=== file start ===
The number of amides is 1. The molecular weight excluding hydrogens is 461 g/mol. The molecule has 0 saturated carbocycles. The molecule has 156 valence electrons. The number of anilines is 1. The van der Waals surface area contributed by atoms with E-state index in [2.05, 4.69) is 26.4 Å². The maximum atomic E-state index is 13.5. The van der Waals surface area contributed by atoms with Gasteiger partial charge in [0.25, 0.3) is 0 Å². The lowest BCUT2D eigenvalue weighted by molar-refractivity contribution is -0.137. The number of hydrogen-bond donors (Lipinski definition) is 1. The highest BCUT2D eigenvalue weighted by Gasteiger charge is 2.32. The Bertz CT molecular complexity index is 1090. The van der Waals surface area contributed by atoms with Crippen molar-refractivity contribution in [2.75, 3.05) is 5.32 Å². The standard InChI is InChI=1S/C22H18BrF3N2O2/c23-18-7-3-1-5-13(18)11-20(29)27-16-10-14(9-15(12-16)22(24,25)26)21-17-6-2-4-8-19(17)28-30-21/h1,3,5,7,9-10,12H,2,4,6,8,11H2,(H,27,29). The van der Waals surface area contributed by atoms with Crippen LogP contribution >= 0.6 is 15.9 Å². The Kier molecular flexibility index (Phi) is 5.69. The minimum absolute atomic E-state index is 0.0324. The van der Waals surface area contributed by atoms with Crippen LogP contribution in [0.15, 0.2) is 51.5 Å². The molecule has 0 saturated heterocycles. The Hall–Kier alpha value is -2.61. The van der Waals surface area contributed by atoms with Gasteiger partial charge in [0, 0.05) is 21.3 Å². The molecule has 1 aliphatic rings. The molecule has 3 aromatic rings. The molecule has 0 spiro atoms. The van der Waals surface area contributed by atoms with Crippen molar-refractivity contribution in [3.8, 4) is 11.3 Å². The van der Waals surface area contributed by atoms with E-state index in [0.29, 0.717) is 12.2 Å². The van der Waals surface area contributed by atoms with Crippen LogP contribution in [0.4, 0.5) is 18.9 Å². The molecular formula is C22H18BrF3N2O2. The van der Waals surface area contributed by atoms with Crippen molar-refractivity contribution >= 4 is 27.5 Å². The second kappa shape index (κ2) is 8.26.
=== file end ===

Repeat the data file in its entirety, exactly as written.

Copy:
The number of amides is 1. The molecular weight excluding hydrogens is 461 g/mol. The molecule has 0 saturated carbocycles. The molecule has 156 valence electrons. The number of anilines is 1. The van der Waals surface area contributed by atoms with E-state index in [2.05, 4.69) is 26.4 Å². The maximum atomic E-state index is 13.5. The van der Waals surface area contributed by atoms with Gasteiger partial charge in [0.25, 0.3) is 0 Å². The lowest BCUT2D eigenvalue weighted by molar-refractivity contribution is -0.137. The number of hydrogen-bond donors (Lipinski definition) is 1. The highest BCUT2D eigenvalue weighted by Gasteiger charge is 2.32. The Bertz CT molecular complexity index is 1090. The van der Waals surface area contributed by atoms with Crippen molar-refractivity contribution in [2.75, 3.05) is 5.32 Å². The standard InChI is InChI=1S/C22H18BrF3N2O2/c23-18-7-3-1-5-13(18)11-20(29)27-16-10-14(9-15(12-16)22(24,25)26)21-17-6-2-4-8-19(17)28-30-21/h1,3,5,7,9-10,12H,2,4,6,8,11H2,(H,27,29). The van der Waals surface area contributed by atoms with Crippen LogP contribution >= 0.6 is 15.9 Å². The Kier molecular flexibility index (Phi) is 5.69. The minimum absolute atomic E-state index is 0.0324. The van der Waals surface area contributed by atoms with Crippen LogP contribution in [0.15, 0.2) is 51.5 Å². The molecule has 0 saturated heterocycles. The Hall–Kier alpha value is -2.61. The van der Waals surface area contributed by atoms with Gasteiger partial charge in [0, 0.05) is 21.3 Å². The molecule has 1 aliphatic rings. The molecule has 3 aromatic rings. The molecule has 0 spiro atoms. The van der Waals surface area contributed by atoms with Crippen molar-refractivity contribution in [3.8, 4) is 11.3 Å². The van der Waals surface area contributed by atoms with E-state index in [0.29, 0.717) is 12.2 Å². The van der Waals surface area contributed by atoms with Crippen LogP contribution in [0.4, 0.5) is 18.9 Å². The molecular formula is C22H18BrF3N2O2. The van der Waals surface area contributed by atoms with Crippen molar-refractivity contribution >= 4 is 27.5 Å². The second kappa shape index (κ2) is 8.26.